More people are continuing to drown in inland waters such as rivers, lakes and canals than in any other type of water, according to new data from the Royal Society for the Prevention of Accidents.
The figures show the need for people to think before they head out to enjoy the water this Bank Holiday weekend.
An initial analysis of accidental drowning fatalities in the UK in 2006 show that 147 lives were lost in inland waters. Of these deaths, 61 involved the victim unintentionally becoming immersed in the water (for example, falling in), 21 involved people who were swimming, 17 happened after vehicles entered the water, 15 happened during watersports activities and four occurred when the victim was fishing. Twenty-six of the deaths happened when people intentionally entered the water for another reason, such as jumping in to cool off. Three deaths happened during commercial activities.
The 2006 figures*, which were collated by RoSPA using information from members of the National Water Safety Forum (NWSF), show that there were 105 accidental drowning fatalities at coastal locations, 30 out at sea, 22 in residential settings (including garden ponds, baths and home swimming pools), and eight in other swimming pools.
Peter Cornall, RoSPA’s Head of Leisure Safety, said: “As in previous years, inland waters have been shown to be the places that claim the greatest number of lives through accidental drowning.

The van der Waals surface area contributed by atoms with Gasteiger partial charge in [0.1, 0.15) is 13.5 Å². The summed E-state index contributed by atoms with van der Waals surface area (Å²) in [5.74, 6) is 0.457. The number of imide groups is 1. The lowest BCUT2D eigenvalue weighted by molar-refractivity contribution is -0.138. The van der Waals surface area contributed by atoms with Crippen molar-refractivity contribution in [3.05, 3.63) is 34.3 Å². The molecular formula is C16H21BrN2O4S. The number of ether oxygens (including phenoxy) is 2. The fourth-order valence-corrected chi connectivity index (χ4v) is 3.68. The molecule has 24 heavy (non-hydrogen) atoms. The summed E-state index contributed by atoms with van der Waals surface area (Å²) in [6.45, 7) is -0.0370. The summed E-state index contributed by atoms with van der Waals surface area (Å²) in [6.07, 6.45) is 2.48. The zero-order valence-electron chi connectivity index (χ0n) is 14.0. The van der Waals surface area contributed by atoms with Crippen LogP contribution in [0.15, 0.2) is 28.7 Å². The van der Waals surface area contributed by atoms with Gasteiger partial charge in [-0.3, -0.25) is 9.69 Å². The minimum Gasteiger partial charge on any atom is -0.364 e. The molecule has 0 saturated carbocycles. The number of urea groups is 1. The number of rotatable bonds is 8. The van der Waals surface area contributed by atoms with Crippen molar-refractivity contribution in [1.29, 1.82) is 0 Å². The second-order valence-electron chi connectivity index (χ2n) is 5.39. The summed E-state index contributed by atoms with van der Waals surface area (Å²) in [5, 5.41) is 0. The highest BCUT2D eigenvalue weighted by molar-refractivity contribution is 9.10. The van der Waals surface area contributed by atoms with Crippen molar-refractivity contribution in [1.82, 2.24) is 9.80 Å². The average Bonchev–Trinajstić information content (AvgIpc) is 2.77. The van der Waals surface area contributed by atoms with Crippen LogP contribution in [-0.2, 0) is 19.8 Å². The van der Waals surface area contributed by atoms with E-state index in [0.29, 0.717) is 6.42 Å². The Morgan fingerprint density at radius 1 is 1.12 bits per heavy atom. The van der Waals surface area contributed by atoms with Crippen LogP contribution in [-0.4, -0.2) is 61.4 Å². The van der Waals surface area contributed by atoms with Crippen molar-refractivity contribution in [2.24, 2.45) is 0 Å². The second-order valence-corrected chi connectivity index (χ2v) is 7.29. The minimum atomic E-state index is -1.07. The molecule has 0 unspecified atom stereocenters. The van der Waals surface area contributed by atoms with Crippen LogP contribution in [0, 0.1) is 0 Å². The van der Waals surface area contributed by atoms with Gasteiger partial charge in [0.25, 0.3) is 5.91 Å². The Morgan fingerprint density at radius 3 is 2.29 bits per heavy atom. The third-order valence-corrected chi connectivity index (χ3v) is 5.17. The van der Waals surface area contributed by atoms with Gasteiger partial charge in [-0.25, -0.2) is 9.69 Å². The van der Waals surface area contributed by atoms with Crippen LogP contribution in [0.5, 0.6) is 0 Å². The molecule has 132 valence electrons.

“People need to understand the hazards they might encounter at these locations. This is an important message to share ahead of a Bank Holiday weekend when we traditionally see a peak in the number of accidental drownings.
“For those who want to take a dip in the water, our advice is that it is best to go to a properly-supervised site, such as a beach, lido or swimming pool. However, not everywhere – particularly inland waters – has a lifeguard, and there are some important things to consider before you swim or jump in at locations like these.
“Remember the water might be colder than you were expecting and there might be hazards such as strong currents and debris that you cannot see beneath the surface. Be honest about your swimming ability and remember that alcohol and swimming do not mix. Children should never swim alone at these locations, and adults taking them there should have the skills to assess the hazards and know what to do if anything goes wrong.”
Members of the NWSF include RoSPA, the RNLI, the Maritime and Coastguard Agency, the Royal Life Saving Society and British Waterways.
*Some drowning fatalities that happened in the UK in 2006 require further analysis. The figures reported in this press release are therefore expected to rise.